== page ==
Shortly before the Lawson killing, DiCioccio assaulted another resident, police records show.
Novits and Lawson’s family questioned why DiCioccio was not being monitored more closely after the first assault.
Youngstown police Lt. John Kelty, who responded to the scene, said DiCioccio had been refusing to take his medications.
“That’s the problem with people like [DiCioccio],” Kelty said. “When they take their medications, they’re fine. But you can’t leave them alone in an apartment somewhere, because if they don’t take their meds, there’s no telling what can happen.”
Kelty said the best place for DiCioccio was at a group home.
“They have some kind of structure there,” he said. “The staff at least tries to make sure they get their medication.”
DiCioccio has since been committed to a state mental-health facility in Northfield.
At the time of the incident, Novits said there was no required number of staff members for facilities such as Illinois or Bryson. The night Lawson was killed, two staffers were on duty at Illinois Manor, a 15-room, 3,500-square-foot facility next door to House of Hope.
Only one staffer is required during any 24-hour period for a residential facility such as House of Hope, although more may be needed, depending on the residents’ needs, Saulitis said.
Crissman said at least two staffers are on duty at all times, and five were on duty Nov. 11 when Michael Lambert died there.
House of Hope is nearly four times the size of the former Illinois Manor, and housed 55 residents in 2010, compared to 16 at Illinois Manor in 2007.
Crissman said the facility’s staffing needs are not the same as a nursing home or state mental hospital.
“We don’t have a one-aide-to-eight-patient ratio here,” she said. “We’re a residential facility.”
Death and Sex
According to the initial Youngstown Police Department report in November, Lambert, 59, was making sexual advances to another resident while that resident was in the bathtub. The bather called another resident to get Lambert to leave.
The incident report says that when Lambert refused to leave, the second resident left to smoke a cigarette outside. He was gone for five minutes. When he returned, he found Lambert in the tub, submerged in 18 inches of bath water, unconscious. The man who originally had been in the bathtub before Lambert was gone.
The Mahoning County coroner’s office is treating the death as suspicious.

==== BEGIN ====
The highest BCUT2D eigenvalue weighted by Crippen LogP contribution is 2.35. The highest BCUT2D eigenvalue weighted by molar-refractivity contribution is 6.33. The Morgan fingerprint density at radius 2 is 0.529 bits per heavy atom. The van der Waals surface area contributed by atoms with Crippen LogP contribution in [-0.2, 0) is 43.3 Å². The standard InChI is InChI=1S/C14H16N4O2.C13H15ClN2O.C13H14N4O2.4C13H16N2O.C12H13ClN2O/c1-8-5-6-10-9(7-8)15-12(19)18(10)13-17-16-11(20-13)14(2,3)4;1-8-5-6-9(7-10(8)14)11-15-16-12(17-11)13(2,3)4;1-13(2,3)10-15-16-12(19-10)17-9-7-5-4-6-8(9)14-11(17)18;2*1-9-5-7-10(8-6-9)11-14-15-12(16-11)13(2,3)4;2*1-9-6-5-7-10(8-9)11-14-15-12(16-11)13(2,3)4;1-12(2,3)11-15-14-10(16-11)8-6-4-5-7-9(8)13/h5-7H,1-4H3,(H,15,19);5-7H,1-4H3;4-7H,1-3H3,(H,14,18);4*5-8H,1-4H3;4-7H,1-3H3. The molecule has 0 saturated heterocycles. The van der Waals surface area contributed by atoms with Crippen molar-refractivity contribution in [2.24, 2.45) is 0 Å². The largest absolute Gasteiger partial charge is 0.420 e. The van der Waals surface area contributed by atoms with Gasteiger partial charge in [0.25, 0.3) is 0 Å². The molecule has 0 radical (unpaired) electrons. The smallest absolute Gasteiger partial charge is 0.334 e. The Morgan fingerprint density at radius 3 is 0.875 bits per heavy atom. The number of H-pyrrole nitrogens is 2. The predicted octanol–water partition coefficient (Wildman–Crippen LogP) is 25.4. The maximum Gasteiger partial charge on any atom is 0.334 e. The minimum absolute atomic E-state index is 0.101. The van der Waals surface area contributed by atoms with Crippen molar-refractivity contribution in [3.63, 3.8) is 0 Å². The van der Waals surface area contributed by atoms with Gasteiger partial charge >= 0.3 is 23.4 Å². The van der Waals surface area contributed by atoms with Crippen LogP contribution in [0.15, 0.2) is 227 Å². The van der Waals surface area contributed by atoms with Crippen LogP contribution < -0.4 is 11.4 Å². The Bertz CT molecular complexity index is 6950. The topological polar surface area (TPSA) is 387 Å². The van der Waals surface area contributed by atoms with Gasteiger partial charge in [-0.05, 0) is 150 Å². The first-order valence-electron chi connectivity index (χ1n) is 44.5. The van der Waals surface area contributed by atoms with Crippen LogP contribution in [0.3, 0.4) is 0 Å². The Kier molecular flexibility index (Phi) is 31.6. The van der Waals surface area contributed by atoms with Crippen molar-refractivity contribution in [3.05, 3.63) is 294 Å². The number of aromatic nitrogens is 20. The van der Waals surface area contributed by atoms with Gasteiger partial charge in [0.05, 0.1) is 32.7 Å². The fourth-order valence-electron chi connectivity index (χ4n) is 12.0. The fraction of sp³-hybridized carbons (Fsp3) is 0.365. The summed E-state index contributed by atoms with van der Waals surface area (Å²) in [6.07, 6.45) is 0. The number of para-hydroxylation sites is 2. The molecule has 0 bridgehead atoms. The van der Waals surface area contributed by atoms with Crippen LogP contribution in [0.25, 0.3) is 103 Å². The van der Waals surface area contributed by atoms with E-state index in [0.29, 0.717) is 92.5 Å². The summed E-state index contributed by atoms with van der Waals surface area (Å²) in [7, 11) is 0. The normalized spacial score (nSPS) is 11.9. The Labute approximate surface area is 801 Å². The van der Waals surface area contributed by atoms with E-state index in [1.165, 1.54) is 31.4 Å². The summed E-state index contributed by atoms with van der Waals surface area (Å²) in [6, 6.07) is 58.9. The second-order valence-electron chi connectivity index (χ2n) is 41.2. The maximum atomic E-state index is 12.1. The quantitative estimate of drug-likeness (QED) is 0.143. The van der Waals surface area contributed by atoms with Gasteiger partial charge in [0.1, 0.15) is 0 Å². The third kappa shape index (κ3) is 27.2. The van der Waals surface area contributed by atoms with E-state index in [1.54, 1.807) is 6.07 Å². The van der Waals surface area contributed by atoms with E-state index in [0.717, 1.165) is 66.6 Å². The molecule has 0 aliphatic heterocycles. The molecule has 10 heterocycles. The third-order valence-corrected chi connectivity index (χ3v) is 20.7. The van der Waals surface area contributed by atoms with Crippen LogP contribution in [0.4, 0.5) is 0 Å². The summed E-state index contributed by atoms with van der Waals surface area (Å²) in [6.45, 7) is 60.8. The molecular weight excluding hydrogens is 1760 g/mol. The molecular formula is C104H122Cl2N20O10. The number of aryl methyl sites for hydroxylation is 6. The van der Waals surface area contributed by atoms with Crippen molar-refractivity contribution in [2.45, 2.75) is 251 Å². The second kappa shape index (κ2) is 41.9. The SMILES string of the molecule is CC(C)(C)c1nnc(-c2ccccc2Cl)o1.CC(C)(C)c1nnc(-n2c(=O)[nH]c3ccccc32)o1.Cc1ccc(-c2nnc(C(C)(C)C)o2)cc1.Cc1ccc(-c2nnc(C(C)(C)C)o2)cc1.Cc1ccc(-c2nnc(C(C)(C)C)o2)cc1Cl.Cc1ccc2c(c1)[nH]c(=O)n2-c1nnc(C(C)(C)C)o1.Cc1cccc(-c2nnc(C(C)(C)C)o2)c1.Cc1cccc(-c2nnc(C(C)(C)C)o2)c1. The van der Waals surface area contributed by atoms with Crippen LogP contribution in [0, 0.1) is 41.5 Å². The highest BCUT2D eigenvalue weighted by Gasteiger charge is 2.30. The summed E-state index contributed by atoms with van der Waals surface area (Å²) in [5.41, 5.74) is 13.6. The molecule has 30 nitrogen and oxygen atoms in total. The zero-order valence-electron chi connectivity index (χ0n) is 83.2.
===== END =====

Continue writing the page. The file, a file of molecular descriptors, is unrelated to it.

Crissman said Lambert, known as “Mickey,” was a kind of a “mascot” around the facility and that he was well-liked. She also said his intellect was that of “a young child.”
Crissman said Lambert could not possibly have understood the concept of a sexual advance, but that because of his autism, he may have been “handsy.”
Lambert’s brother, Richard of Groesbeck, Texas, said he does not believe the police report and agrees with Crissman that his brother could not understand the idea of sex. Still, Richard Lambert questions the whereabouts of the staff when his brother died.
“What were they doing while all this was going on?” he asked. “All I can tell you is, we’ve got something wrong here.”
Jean Anderson, Lambert’s sister, said her brother was deathly afraid of water and would never have gotten into a tub by himself.
Anderson further said that no administrators ever contacted her about her brother’s death, though three aides attended his funeral and were visibly upset.
“We’re not getting any answers right now,” Anderson said. “There’s something that dumbfounds me, because that wasn’t a place for him. I could tell the day we walked in there.”
This was not the first case of an alleged inappropriate sexual advance involving a local care facility.
In January 2008, the then-director of personnel at Bryson, Franklin J. Fowler Jr., was fired for improper contact with then-Bryson clients.
Fowler, who lived on the property, was accused of either visiting the residents in their rooms or calling them to his third-floor apartment.
State inspection reports from March 12, 2008, and Ohio Department of Health investigation records from Feb. 19, 2008, detail the accounts, as does a Jan. 31, 2008, Youngstown police incident report.
According to the reports, various employees said they saw the resident coming from Fowler’s apartment at different hours, usually around 5 to 6 a.m. None of them reported it, one saying she assumed everyone knew and that she was afraid she’d be fired. She decided to “mind my own business.”
According to a May 2008 Aspen Complaint/Incident Tracking System report from the Center for Medicare and Medicaid Services, “the facility fired [Fowler] on 1-28-08 for ‘improper employee-resident contact and interaction’ stating the abuse could not be substantiated.”
That was followed by a journal entry June 4, 2008, filed by state health director Dr. Jackson citing “a reasonable basis for an allegation” that Fowler “abused a resident in January 2008 by engaging in sexual conduct.” That entry was made into the health department’s Nurse Aide Registry, which maintains records of those who have “had a finding of abuse, neglect or misappropriation of property against them” which would, in effect, bar them from future employment in such facilities.
Crissman, who was an assistant administrator at Bryson at the time, declined to discuss the issue at length but denied any knowledge of Fowler’s acts.
“In a million years, I never would have thought that was going on,” she said.
No charges were ever filed against Fowler. The case was transferred from the Youngstown police’s detective division to city Prosecutor Jay Macejko, who said his office took the case as far as it could, citing a lack of evidence.
Youngstown’s Lt. Kelty added that the reason for lack of prosecution could be that the victims were not competent to testify, and even in cases with competent witnesses, convictions are difficult to obtain.
The NewsOutlet is a joint media venture by student and professional journalists and is a collaboration of Youngstown State University, WYSU radio and The Vindicator.